• Competition from other DTC brands: Consumer preferences are varied and fickle. There isn’t any customer lock-in you can build via switching costs, like in Software and there isn’t a network effect that you can build by spending VC money (like in marketplaces). So it became easy to spin up DTC brands (specially as technology providers like Shopify abstracted away the complexity of setting up webstores). DTC brands exploded resulting in a tonne of competition. Competition impacts everything but most notably it shows up on customer acquisition cost. At one point, in 2019, there were 175 DTC companies (big and small) selling mattresses online, directly to consumers. Unsurprisingly, customer acquisition costs has been soaring. Warby Park co-founder captures the wider point well in his quote below:

“It’s never been cheaper to start a business, although I think it’s never been harder to scale a business.”

Neil Blumenthal, a co-founder of Warby Parker

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Implications for Investors

DTC model is going through significant evolution. Here are some trends that I think is worth paying attention to:

  1. Brands can’t be DTC only: A lot of these brands have realized that they can’t be digital only or “DTC only”. They have to be wherever their customers are. They also need to find ways to reach those customers cheaply enough. That means they have to look beyond direct channels and look for more established channels in retail aka digital / offline retailers. Brand have started to realize this. In 2023, Allbirds operated 50 stores and sold via its online website. However, in 2024 it partnered with Amazon to sell its shoes with the online retailer and is now lining up distributors in various markets globally, e.g. In-Sport in Canada. They capture this change in strategy in their strategic transformation plan

  2. Industry consolidation: Expect to see consolidation in the sector with M&A between brands, big Consumer companies acquiring smaller brands, or even private equity companies picking up big brands for throwaway prices. This has been happening and will continue to play out in coming years.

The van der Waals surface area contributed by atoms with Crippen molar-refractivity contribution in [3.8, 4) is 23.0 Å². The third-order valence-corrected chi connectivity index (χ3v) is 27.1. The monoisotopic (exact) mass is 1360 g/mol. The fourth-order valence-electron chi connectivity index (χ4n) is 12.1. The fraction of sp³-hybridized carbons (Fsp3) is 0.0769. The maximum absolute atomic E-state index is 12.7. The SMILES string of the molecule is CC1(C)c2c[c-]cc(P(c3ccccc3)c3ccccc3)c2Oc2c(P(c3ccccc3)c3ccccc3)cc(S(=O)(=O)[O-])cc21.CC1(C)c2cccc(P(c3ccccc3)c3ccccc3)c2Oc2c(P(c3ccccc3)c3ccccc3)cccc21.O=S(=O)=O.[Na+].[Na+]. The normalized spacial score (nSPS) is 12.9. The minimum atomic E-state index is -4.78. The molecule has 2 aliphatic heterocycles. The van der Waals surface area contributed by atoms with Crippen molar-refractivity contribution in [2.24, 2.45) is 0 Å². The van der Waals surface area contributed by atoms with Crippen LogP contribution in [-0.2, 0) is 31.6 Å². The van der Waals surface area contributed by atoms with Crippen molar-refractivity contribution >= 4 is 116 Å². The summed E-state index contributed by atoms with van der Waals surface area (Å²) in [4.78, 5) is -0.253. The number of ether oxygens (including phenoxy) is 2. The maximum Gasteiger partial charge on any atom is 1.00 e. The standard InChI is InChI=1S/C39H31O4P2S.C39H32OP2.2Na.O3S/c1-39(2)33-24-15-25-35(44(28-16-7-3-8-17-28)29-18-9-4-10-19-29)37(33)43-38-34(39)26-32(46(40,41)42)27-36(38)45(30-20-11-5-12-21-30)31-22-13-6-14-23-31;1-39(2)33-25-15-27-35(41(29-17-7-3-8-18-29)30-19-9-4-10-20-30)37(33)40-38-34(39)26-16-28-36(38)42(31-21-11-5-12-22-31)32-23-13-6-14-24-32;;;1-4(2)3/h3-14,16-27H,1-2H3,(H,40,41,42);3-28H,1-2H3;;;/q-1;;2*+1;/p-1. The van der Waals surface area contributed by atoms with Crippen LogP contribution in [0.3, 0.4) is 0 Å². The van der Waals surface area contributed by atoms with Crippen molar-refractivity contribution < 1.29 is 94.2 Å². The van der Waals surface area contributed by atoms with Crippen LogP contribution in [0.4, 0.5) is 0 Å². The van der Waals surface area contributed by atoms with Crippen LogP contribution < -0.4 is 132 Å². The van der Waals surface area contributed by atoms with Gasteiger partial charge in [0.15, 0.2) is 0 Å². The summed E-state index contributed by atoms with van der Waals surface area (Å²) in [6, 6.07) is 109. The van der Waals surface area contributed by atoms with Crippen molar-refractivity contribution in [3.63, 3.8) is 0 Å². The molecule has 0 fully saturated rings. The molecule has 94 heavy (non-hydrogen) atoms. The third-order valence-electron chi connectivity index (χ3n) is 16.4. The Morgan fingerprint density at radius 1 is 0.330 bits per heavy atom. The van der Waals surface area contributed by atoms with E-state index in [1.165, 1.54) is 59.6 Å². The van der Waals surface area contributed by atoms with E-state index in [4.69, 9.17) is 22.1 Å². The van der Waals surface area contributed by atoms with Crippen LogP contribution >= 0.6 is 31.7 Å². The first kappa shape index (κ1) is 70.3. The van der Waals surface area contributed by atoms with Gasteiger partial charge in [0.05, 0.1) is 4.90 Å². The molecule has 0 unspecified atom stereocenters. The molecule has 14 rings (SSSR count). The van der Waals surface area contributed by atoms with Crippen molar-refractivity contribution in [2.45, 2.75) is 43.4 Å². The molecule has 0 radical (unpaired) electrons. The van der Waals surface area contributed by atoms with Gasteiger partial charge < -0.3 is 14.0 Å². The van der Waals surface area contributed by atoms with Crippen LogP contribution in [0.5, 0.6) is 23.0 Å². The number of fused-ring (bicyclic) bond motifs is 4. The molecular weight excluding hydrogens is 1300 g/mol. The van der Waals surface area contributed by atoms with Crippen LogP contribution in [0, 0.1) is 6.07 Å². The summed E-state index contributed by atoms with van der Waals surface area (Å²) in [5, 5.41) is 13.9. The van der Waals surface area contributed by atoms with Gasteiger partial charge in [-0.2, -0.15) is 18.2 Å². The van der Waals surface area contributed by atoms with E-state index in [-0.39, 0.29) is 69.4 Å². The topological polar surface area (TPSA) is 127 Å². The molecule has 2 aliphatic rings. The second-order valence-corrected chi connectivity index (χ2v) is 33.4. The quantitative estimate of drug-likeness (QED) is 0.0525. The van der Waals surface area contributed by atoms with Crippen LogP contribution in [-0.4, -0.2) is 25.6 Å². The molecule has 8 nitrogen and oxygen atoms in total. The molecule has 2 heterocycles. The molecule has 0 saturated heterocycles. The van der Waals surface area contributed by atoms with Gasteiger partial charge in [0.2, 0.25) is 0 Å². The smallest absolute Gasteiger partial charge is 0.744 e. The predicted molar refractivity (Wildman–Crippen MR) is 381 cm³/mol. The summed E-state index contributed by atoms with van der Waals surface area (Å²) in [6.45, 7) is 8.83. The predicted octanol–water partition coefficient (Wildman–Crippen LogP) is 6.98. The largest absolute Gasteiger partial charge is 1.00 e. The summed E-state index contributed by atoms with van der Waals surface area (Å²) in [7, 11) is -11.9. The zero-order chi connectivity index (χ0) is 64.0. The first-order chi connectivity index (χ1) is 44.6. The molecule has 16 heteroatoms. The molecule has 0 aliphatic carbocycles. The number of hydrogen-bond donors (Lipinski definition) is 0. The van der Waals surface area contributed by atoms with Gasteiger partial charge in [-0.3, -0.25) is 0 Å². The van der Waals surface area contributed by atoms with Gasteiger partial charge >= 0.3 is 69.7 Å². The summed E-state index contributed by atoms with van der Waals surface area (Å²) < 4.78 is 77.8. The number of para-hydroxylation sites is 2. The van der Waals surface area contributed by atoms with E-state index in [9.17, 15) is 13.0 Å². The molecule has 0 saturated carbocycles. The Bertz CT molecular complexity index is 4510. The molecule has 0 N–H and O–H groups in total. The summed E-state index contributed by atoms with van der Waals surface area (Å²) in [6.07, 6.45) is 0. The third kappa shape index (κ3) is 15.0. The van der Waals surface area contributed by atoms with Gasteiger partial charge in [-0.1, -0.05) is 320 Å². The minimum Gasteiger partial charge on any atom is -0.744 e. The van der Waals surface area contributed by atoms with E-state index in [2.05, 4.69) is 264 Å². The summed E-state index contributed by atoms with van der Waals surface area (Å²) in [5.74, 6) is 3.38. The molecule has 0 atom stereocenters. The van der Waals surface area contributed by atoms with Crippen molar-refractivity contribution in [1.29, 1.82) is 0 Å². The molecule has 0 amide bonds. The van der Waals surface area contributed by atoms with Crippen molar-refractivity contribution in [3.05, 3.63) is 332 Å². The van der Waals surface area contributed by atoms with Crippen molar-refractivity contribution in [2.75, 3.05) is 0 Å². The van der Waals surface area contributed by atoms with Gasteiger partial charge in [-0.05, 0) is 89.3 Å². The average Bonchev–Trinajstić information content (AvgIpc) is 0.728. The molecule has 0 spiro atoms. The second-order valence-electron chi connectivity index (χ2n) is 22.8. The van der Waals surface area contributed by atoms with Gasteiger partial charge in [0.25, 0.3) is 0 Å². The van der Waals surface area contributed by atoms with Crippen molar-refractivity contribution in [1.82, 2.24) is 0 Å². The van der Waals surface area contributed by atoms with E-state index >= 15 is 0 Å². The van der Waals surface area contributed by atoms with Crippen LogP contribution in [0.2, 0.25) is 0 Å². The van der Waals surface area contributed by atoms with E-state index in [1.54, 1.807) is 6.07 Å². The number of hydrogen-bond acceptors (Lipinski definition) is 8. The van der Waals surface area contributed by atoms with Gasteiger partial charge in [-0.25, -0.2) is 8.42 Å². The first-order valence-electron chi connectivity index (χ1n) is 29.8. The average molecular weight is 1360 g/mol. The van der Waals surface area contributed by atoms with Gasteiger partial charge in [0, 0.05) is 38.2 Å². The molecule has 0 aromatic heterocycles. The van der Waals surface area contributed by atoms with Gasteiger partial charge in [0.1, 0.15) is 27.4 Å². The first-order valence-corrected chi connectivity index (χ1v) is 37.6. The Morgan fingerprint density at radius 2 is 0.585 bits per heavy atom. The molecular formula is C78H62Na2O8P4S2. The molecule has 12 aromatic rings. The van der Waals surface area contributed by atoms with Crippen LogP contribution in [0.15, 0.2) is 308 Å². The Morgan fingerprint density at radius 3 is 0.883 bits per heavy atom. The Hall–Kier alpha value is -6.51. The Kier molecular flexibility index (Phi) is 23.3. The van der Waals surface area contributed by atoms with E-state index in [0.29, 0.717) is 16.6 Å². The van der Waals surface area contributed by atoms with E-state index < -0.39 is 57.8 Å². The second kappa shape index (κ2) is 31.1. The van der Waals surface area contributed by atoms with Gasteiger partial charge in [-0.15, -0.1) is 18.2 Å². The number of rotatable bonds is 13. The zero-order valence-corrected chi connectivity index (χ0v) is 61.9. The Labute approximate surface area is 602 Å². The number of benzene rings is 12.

3. E-Commerce Enablement Tech: Shopify was a big beneficiary of the first DTC boom, providing tools for all kinds of DTC brands. As brands use multiple sales channel (wholesale/ own stores, digital/offline), they will need software and technology to enable brands to manage customer expectations seamlessly across channels. Expect continuing investment in this space. E.g. according to BCG, in-store tech investments have 4x, $2.4 billion in 2017 to $10.7 billion from $2024.

Parting thoughts

e-Commerce is a mega trend (globally and in US). If you have any doubt, just look at this chart below. e-Commerce as a % of retail sales in US has increased from ~1% in 2000 to 16% by the end of 2023. And it still has room to increase further, considering benchmarks from other countries.

So I’m not worried about the e-Commerce industry in general. However, the DTC shakeout signals a necessary correction in the e-commerce space.

I have no doubt that there will be DTC brands/companies who will weather this difficult period and come out on top. However, I’d be more keen in looking for opportunities in companies that power the continued evolution of DTC industry as a whole (e.g. Shopify, Klaviyo and others like them) rather than any particular DTC brands. These technology companies have higher odds of succeeding and becoming big, compared to their customers (i.e. the DTC brands).

Favour Needed

I've been experimenting with more detailed posts recently, providing deeper analysis of trends, underlying drivers, and future implications beyond just the visualizations.

I'd love your feedback to help me create the most valuable content for you.

Which format do you prefer? Your feedback is highly appreciated.

That’s all for this week. Thanks for reading! 👋